Although kava was considered relatively safe until recently, GI upset, headache, allergic skin reactions, elevated liver function tests, and rare extrapyramidal reactions may occur. It should be avoided in patients with known liver disease. Slowed reflexes and diminished judgment may occur at high doses. Heavy chronic use may produce a psychological (rather than physiological) habituation and a pellagralike skin condition known as kava dermatitis characterized by reddened eyes and dry flaking skin with a yellow discoloration; flavokawains A and B are yellow pigments isolated from kava and are likely causative. Despite the resemblance to pellagra, niacin does not reverse this condition.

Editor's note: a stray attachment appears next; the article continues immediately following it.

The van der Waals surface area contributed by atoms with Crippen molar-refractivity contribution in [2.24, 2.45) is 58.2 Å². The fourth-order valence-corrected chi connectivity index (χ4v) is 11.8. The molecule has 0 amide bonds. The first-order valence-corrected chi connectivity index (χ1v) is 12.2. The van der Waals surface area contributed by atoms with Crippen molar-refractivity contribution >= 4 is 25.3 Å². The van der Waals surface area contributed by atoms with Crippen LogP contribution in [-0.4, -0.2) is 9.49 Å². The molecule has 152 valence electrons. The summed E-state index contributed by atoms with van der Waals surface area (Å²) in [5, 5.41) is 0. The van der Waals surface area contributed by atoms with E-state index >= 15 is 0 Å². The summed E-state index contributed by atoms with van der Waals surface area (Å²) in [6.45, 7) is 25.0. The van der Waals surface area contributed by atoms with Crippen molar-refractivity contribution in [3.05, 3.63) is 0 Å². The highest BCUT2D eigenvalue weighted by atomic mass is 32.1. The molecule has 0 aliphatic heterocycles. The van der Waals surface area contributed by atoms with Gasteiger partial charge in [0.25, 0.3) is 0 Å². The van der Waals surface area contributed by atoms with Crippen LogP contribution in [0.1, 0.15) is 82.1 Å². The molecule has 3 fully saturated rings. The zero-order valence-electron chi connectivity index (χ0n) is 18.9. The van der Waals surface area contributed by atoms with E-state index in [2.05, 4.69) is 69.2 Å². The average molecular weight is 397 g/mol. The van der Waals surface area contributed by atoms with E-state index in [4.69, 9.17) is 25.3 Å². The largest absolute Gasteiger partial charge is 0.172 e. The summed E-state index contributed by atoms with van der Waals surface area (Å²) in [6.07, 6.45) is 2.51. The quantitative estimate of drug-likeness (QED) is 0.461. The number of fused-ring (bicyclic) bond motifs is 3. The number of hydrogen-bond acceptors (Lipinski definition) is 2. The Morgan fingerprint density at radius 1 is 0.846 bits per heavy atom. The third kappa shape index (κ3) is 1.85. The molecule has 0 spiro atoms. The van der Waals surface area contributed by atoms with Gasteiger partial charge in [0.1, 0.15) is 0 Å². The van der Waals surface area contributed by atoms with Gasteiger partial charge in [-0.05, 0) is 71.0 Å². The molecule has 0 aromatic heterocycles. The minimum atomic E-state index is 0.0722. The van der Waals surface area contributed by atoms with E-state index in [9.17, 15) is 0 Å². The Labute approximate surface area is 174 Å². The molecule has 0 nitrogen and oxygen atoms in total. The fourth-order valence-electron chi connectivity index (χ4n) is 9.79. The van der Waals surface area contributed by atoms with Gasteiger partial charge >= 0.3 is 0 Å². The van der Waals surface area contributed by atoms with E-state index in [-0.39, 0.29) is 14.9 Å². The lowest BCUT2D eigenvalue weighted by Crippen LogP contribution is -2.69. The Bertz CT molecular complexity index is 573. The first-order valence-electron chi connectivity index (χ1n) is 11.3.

Heavy kava users have also been observed to lose weight and have low plasma protein levels and low platelet and lymphocyte counts. Pulmonary hypertension and shortness of breath have rarely occurred. Kava should be avoided in pregnant women and children, since the consequences of use are unknown. A recent cause for concern is an uncommon idiosyncratic liver toxicity associated with kava use; in some cases, this has been severe enough to warrant liver transplantation. It is unclear whether kava alone is to blame, but the safety of this herb is under review. Several European countries, where this problem was first reported, have either suspended sales or are acting to make kava a prescription drug.
Kava should not be used with alcohol, benzodiazepines, barbiturates or other sedatives because of their additive effects. In one case, coma resulted from mixing alprazolam and kava. Patients have complained that kava, while relaxing the body, may be less effective for mental anxiety with obsessive or racing thoughts than are the benzodiazepines.
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